Ok, i have related questions to tak on because we're always told to contact your dr when in relapse. Why do the dr's need to know your relapsing? If your in limboland i can understand a new MRI will go towards the evidenciary data you need to get your dx but if your already dx with MS, why do you need confirmation of a relapse? From everything i've read the only way to really know if your in a true relapse is to have it confirmed with contrasting MRI's, if no new lessions are lighting up your having a psudoexaserbation and not be in a clinicly defined relapse. But i'm confused at what the patient gets out of knowing the've got new lessions when they already know they have MS, there doesnt seem to be much to aide a quicker recovery apart from steroids, so is this to gather research data for the future. I'm not trying to be difficult or anything but i'm a little confused as to why we are suppose to put our selves through the tests if we get nothing much out of it, i'd love to know the why of this.
I am sorry that you are not feeling well. Sometimes you can have a flare up of symptoms due to an infection somewhere in your body. Usually in people with MS, it's a bladder infection, but not always.
My Neuro does not consider it a flare up unless a patient has symptoms that last a least a couple of weeks. Some relapses can go on as long as a month or more. My longest one was about 4 months. A Neuro also would like to see at least a month or more between relapses, before she will say, that you had a remission in between relapses. Hence, relapsing/remitting symptoms.
Sometimes in the beginning of MS, all of your symptoms may disappear after a relapse when you go into remission. All of patients describe feeling better when their remission starts, but their symptoms are still there, but much less bothersome. They do not come out of a relapse fully. This has been my course for the whole 14 years since my diagnosis. My symptoms just get better, but each one is still there, to a much lesser degree.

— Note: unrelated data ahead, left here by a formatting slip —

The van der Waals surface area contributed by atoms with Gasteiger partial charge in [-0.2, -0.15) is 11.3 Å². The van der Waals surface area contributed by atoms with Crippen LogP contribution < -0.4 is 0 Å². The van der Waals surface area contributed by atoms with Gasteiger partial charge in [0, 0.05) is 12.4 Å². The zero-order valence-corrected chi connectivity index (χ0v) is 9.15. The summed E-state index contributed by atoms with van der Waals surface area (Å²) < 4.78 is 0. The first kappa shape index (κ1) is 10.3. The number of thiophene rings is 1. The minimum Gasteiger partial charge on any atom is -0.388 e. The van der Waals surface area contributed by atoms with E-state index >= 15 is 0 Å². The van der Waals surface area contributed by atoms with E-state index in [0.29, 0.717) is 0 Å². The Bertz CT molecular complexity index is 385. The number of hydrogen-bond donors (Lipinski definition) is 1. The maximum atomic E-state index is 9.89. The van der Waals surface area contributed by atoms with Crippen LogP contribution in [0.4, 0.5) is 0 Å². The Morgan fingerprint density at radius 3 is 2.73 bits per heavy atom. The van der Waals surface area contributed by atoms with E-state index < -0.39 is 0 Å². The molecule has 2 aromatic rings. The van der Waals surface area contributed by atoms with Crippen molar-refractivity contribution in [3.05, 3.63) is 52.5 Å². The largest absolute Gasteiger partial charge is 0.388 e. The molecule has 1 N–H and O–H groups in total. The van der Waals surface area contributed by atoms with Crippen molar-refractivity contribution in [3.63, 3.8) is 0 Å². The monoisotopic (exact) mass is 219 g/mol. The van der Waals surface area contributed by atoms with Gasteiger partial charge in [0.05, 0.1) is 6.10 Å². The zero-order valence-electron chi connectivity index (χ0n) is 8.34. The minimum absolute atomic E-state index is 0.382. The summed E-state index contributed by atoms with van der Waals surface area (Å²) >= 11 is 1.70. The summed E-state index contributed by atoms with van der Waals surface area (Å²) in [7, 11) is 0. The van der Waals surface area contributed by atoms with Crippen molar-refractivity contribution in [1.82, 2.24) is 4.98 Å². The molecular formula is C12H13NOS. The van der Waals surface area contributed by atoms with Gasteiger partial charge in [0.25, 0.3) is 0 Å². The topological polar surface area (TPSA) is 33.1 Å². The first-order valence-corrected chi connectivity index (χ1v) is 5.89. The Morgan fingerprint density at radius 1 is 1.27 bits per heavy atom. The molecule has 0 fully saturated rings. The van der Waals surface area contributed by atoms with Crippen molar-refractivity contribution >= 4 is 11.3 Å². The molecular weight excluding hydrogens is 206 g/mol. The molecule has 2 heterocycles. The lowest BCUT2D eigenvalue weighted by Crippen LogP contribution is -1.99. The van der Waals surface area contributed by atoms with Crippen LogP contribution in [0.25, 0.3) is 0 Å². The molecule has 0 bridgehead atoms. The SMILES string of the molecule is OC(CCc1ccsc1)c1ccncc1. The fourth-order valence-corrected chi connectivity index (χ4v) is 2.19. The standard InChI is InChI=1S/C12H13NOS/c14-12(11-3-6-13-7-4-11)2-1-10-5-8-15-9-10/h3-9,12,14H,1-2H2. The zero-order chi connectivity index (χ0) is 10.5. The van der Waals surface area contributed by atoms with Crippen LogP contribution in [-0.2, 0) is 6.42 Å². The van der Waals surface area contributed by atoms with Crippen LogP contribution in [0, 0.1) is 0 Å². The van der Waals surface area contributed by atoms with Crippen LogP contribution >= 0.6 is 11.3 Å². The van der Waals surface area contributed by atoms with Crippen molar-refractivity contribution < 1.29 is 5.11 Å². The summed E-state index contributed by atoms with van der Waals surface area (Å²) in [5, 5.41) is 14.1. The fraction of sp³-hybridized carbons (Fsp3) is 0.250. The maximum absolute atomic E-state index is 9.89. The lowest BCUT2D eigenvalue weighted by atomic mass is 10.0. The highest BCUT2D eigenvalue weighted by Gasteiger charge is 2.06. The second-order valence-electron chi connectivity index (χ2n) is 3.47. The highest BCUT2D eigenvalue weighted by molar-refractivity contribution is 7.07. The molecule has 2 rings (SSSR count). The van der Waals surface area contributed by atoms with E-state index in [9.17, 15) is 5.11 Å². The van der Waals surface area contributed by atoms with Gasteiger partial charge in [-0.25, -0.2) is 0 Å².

I do NOT notify my doctor every time I have a relapse, unless it involves my eyes, such as in Optic Neuritis. O.N. that can be treated with steroids, such as IV Solumedrol. My doctor does not wait to treat, if a patient is complaining of O.N.
Now that I am 14 years from diagnosis, my relapses and distinct remissions are very hard to identify. I have short lived exacerbations, such as when I get overheated or have over-done, even when I have been under extreme stress.
If you feel that you should contact your doctor about what you have been experiencing, call your doctor's office and leave a message. Tell the receptionist to have the doctor call you, if they want to see you in their office. The next time you have an appointment with your doctor, ask them if they want to be notified when you are having an increase in symptoms. They will especially want to know if you are having problems with your eyes, such as pain upon movement (in one eye) sensitivity to light and vision changes. In my opinion, this is serious and CAN be treated with success.
I hope you feel better. Rest if you need too. If you get any worse, maybe get in touch with the doctor. You do what you think is right for you....
All the Best,